The annual Perseid meteor shower will be particularly spectacular in 2016, NASA announced Thursday, thanks to a welcome assist from Jupiter's gravity.
Although it appears as if the showers visit Earth each year, that's just geocentric thinking -- in fact, it's the planet that strays into the tail of the Comet Swift-Tuttle and causes the meteors to "arrive" late every summer.
Normally, Earth only ventures into the very edges of the comet's debris trail -- which consists of countless meteors shooting through space at 132,000 miles per hour -- but astronomers believe that this year, Jupiter's gravity has tugged that trail closer to us, meaning that during the shower's peak on August 11-12, the hourly rate of visible meteors will easily double.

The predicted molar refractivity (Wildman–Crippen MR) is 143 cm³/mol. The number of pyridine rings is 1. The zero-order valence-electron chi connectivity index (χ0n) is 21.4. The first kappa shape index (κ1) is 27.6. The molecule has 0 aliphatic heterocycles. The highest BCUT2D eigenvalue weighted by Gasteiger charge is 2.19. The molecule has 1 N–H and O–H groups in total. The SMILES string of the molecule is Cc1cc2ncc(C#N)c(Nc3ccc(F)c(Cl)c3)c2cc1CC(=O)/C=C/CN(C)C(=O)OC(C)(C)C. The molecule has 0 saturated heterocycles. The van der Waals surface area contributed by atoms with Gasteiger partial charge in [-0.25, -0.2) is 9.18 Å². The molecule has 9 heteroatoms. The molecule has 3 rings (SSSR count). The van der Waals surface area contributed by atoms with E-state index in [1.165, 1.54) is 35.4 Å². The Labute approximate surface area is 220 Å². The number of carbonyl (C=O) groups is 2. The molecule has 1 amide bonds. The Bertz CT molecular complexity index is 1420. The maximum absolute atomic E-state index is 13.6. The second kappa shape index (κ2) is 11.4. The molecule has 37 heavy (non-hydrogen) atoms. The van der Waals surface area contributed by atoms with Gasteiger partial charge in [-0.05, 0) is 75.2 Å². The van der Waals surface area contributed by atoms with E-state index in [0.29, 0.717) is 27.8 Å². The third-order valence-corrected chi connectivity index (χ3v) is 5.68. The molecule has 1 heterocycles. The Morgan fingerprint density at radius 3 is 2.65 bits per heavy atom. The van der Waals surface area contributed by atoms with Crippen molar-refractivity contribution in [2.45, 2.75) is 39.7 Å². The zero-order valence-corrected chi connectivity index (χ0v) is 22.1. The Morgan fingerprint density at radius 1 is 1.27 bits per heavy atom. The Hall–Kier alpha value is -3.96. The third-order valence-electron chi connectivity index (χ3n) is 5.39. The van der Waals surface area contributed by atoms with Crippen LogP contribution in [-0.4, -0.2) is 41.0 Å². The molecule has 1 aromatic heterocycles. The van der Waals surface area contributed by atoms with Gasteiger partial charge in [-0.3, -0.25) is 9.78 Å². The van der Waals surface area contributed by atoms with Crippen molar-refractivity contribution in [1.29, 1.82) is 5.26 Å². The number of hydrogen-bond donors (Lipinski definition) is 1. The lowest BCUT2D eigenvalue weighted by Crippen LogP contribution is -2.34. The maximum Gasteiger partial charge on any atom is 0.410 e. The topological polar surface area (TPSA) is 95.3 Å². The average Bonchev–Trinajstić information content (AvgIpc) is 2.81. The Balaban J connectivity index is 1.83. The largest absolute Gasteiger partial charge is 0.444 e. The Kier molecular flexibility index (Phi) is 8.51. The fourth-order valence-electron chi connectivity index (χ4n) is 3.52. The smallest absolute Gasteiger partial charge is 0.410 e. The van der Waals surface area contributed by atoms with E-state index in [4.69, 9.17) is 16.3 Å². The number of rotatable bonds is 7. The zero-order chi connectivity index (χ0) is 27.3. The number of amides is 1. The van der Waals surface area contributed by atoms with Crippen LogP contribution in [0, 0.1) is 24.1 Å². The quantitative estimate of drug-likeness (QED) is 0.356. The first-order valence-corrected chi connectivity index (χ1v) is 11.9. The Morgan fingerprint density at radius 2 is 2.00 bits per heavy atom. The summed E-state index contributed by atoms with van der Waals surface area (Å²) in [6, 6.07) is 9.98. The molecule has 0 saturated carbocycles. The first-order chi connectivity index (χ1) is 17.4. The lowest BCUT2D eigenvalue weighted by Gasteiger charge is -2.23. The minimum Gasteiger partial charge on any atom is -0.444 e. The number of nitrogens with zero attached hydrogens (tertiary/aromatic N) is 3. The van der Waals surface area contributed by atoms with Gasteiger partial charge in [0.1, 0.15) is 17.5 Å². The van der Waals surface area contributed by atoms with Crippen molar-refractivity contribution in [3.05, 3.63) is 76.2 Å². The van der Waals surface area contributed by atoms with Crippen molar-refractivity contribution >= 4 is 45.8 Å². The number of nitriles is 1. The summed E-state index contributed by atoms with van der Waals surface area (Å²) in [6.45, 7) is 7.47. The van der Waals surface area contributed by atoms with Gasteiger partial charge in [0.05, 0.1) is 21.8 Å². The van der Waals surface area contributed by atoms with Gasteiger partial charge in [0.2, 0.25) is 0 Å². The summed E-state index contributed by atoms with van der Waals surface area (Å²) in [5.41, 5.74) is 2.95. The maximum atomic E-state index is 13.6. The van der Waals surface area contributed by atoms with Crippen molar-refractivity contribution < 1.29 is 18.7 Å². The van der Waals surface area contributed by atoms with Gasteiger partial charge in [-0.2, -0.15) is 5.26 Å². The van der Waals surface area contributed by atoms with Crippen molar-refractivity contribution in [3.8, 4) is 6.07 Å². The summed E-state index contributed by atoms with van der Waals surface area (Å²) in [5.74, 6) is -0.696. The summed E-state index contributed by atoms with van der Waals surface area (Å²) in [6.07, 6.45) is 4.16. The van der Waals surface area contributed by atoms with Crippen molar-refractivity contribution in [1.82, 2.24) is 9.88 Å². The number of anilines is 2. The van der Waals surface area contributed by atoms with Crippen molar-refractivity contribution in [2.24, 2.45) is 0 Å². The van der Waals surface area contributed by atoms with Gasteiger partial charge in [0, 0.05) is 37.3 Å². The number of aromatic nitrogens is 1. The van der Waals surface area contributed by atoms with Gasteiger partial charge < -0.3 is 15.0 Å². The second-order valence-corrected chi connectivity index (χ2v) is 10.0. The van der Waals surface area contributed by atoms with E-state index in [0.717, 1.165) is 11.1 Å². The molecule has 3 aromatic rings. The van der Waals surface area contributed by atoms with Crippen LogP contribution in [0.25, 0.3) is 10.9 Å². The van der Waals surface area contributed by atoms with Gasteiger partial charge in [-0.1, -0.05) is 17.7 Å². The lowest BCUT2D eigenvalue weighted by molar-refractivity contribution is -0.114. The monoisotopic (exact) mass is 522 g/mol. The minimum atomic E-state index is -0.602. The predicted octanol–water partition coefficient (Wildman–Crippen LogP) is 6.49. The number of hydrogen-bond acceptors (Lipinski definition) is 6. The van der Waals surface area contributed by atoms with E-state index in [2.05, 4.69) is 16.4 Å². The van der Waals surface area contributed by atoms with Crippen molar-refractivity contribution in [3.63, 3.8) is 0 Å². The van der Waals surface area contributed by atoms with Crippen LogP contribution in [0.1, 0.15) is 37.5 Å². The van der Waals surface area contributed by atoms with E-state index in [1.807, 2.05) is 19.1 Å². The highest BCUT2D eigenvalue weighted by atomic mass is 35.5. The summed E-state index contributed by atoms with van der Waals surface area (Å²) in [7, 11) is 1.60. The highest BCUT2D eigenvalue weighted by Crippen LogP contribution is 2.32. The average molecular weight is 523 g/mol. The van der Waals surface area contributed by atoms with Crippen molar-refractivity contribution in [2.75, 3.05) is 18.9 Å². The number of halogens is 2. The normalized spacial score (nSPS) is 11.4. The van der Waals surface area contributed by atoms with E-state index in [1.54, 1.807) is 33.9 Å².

As NASA meteor expert Bill Cooke told Space.com, "[t]his Perseid outburst coming up in August — you could think of it in simplistic terms as Jupiter's gravity causing the particles to concentrate in front of Earth's path. That doesn't happen with all showers, but since the Perseids have an orbit that takes them well past Jupiter, they can pass close enough to Jupiter that its gravity can mess with them."
Instead of the 80 that typically appear to shoot out of Perseus, astronomers estimate that beginning at approximately 1 a.m., over 200 will seemingly streak away from the constellation.
The most effective way to watch a meteor shower is to leave light-polluted cities and find a dark, secluded area where your eyes will have time to adjust -- thirty minutes at least, preferably more -- without the threat of being randomly blasted by lights from random headlamps or darkened houses.